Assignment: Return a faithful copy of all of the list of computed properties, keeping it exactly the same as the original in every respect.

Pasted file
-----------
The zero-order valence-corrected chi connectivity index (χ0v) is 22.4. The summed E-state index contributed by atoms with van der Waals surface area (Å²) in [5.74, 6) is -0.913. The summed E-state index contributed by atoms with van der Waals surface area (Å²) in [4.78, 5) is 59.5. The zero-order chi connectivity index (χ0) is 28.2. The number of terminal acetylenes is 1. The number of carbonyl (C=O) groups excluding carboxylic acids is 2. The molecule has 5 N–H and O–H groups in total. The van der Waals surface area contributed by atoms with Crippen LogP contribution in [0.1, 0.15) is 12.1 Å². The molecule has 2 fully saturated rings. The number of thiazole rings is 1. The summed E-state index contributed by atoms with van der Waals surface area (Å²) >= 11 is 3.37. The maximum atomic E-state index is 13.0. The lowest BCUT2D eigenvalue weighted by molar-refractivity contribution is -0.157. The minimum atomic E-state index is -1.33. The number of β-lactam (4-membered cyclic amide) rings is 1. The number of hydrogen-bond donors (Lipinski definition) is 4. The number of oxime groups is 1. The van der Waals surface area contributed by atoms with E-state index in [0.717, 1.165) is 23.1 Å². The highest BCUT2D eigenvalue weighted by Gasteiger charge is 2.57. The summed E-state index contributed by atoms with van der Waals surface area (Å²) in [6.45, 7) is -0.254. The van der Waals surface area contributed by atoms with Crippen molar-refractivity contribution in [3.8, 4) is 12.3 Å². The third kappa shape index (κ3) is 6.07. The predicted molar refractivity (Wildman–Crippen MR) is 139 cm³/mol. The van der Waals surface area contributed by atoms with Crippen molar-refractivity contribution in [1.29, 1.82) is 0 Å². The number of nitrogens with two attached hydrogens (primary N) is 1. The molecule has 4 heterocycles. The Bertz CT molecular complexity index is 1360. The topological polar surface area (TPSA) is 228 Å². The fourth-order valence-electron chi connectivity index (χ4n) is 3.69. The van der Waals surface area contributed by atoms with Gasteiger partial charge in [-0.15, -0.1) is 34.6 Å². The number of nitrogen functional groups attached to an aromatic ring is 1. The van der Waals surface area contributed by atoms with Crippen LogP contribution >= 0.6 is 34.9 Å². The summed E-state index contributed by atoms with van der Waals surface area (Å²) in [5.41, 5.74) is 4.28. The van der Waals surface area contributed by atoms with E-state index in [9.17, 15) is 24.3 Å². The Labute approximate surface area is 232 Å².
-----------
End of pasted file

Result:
The zero-order valence-corrected chi connectivity index (χ0v) is 22.4. The summed E-state index contributed by atoms with van der Waals surface area (Å²) in [5.74, 6) is -0.913. The summed E-state index contributed by atoms with van der Waals surface area (Å²) in [4.78, 5) is 59.5. The zero-order chi connectivity index (χ0) is 28.2. The number of terminal acetylenes is 1. The number of carbonyl (C=O) groups excluding carboxylic acids is 2. The molecule has 5 N–H and O–H groups in total. The van der Waals surface area contributed by atoms with Crippen LogP contribution in [0.1, 0.15) is 12.1 Å². The molecule has 2 fully saturated rings. The number of thiazole rings is 1. The summed E-state index contributed by atoms with van der Waals surface area (Å²) >= 11 is 3.37. The maximum atomic E-state index is 13.0. The lowest BCUT2D eigenvalue weighted by molar-refractivity contribution is -0.157. The minimum atomic E-state index is -1.33. The number of β-lactam (4-membered cyclic amide) rings is 1. The number of hydrogen-bond donors (Lipinski definition) is 4. The number of oxime groups is 1. The van der Waals surface area contributed by atoms with E-state index in [0.717, 1.165) is 23.1 Å². The highest BCUT2D eigenvalue weighted by Gasteiger charge is 2.57. The summed E-state index contributed by atoms with van der Waals surface area (Å²) in [6.45, 7) is -0.254. The van der Waals surface area contributed by atoms with Crippen molar-refractivity contribution in [3.8, 4) is 12.3 Å². The third kappa shape index (κ3) is 6.07. The predicted molar refractivity (Wildman–Crippen MR) is 139 cm³/mol. The van der Waals surface area contributed by atoms with Crippen molar-refractivity contribution in [1.29, 1.82) is 0 Å². The number of nitrogens with two attached hydrogens (primary N) is 1. The molecule has 4 heterocycles. The Bertz CT molecular complexity index is 1360. The topological polar surface area (TPSA) is 228 Å². The fourth-order valence-electron chi connectivity index (χ4n) is 3.69. The van der Waals surface area contributed by atoms with Gasteiger partial charge in [-0.15, -0.1) is 34.6 Å². The number of nitrogen functional groups attached to an aromatic ring is 1. The van der Waals surface area contributed by atoms with Crippen LogP contribution >= 0.6 is 34.9 Å². The summed E-state index contributed by atoms with van der Waals surface area (Å²) in [5.41, 5.74) is 4.28. The van der Waals surface area contributed by atoms with E-state index in [9.17, 15) is 24.3 Å². The Labute approximate surface area is 232 Å².